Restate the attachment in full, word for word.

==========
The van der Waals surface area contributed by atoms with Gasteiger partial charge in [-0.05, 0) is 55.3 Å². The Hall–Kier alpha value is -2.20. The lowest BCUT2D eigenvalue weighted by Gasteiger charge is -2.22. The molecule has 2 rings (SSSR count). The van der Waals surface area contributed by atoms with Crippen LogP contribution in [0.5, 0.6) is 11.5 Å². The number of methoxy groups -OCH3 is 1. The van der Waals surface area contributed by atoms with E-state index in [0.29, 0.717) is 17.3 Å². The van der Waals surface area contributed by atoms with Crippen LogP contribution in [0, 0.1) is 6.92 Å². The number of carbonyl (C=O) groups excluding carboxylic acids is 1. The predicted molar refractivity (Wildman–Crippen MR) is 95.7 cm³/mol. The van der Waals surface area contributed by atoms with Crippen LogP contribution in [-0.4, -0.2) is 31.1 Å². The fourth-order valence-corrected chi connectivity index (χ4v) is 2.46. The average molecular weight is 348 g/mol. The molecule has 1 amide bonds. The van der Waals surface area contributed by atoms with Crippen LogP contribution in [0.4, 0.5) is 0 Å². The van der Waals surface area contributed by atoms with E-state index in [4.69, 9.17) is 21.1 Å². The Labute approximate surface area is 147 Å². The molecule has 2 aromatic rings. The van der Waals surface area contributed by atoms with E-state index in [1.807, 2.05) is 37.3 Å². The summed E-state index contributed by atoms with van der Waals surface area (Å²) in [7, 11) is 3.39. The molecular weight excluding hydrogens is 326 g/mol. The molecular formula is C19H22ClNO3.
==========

The van der Waals surface area contributed by atoms with Gasteiger partial charge in [-0.05, 0) is 55.3 Å². The Hall–Kier alpha value is -2.20. The lowest BCUT2D eigenvalue weighted by Gasteiger charge is -2.22. The molecule has 2 rings (SSSR count). The van der Waals surface area contributed by atoms with Crippen LogP contribution in [0.5, 0.6) is 11.5 Å². The number of methoxy groups -OCH3 is 1. The van der Waals surface area contributed by atoms with E-state index in [0.29, 0.717) is 17.3 Å². The van der Waals surface area contributed by atoms with Crippen LogP contribution in [0, 0.1) is 6.92 Å². The number of carbonyl (C=O) groups excluding carboxylic acids is 1. The predicted molar refractivity (Wildman–Crippen MR) is 95.7 cm³/mol. The van der Waals surface area contributed by atoms with Crippen LogP contribution in [-0.4, -0.2) is 31.1 Å². The fourth-order valence-corrected chi connectivity index (χ4v) is 2.46. The average molecular weight is 348 g/mol. The molecule has 1 amide bonds. The van der Waals surface area contributed by atoms with Crippen LogP contribution in [0.4, 0.5) is 0 Å². The van der Waals surface area contributed by atoms with E-state index in [4.69, 9.17) is 21.1 Å². The Labute approximate surface area is 147 Å². The molecule has 2 aromatic rings. The van der Waals surface area contributed by atoms with E-state index in [1.807, 2.05) is 37.3 Å². The summed E-state index contributed by atoms with van der Waals surface area (Å²) in [7, 11) is 3.39. The molecular weight excluding hydrogens is 326 g/mol. The molecular formula is C19H22ClNO3.